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Change subscription prices

You can change the prices of your subscription base plans and offers. For example, you might have digital products that need annual price adjustments, or you might change the set of benefits for a product and want to reflect these changes in the price.

For more information about changing subscription prices using the Play Console, see the documentation in the Play Console Help Center.

To programmatically change the subscription base plan price, use the monetization.subscriptions.patch method. This method receives a Subscription object with the subscription product configuration that is being changed. Set the new price in the RegionalBasePlanConfig object under the correct base plan in the subscription's basePlans collection. This can be very useful if you have a sizable catalog and you need to make updates to all of your products in a short period of time, or if you have a product catalog management system that automatically makes changes to your Google Play subscription products when changes occur.

It could be useful to visit your Play Console change log to look up info about any price changes you have made in the past. The information you can find there includes when the prices were updated, who initiated the change, the regions that were updated, and more. This might assist you in cases where you need to review past price changes or review an accidental price change to assess next steps.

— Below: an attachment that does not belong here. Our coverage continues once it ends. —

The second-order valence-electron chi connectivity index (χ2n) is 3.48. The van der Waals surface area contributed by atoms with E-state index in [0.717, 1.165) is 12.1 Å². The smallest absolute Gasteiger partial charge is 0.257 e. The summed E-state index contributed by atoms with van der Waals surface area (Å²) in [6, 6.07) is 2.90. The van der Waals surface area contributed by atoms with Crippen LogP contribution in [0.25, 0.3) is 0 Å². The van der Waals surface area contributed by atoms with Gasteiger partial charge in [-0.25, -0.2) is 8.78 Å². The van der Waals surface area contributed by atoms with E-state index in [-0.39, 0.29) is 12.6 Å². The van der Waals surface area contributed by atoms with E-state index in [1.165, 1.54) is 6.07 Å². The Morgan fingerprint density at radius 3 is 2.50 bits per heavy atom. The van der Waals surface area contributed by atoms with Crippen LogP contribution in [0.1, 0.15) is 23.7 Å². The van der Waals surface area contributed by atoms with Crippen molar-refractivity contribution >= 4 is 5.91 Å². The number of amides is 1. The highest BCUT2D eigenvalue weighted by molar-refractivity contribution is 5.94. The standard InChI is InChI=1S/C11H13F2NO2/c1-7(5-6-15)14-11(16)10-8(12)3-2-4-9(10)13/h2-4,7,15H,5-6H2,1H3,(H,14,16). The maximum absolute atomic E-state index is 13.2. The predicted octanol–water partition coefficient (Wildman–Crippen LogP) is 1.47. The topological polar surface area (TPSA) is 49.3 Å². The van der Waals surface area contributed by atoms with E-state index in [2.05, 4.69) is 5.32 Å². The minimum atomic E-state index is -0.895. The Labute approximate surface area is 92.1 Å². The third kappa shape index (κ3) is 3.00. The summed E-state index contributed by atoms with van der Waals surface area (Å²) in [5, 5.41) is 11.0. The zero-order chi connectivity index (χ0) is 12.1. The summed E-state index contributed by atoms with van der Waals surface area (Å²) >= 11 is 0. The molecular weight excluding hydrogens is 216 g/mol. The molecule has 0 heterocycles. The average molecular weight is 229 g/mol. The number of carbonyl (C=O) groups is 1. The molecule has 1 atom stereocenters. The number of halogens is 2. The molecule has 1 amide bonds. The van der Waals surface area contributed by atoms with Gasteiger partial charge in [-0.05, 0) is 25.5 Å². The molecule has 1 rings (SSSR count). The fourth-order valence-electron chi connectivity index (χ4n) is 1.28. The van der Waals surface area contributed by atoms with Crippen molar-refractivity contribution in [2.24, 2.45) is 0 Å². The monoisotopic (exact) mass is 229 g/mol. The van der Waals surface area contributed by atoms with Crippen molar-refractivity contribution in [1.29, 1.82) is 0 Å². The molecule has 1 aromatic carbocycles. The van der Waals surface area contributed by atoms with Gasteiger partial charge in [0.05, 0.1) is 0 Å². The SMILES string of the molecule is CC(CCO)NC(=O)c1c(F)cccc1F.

Price changes for new subscription purchases

When you change the price of a base plan or offer, the new price takes effect within a few hours for all new purchases without you having to take any additional action.

Price changes for existing subscribers

When you change subscription prices, existing subscribers are unaffected by default; they are placed into a legacy price cohort where they continue to pay their original base plan price when they renew.

If desired, you can move existing subscribers to the current base plan price. This is action is called ending a legacy price cohort. Changes to an offer's pricing phases cannot be applied to existing subscribers.

End a legacy price cohort

You can choose to end a legacy price cohort at any time. This can be done independently for each region. To end a legacy price through the Play Console, refer to the Play Console Help Center.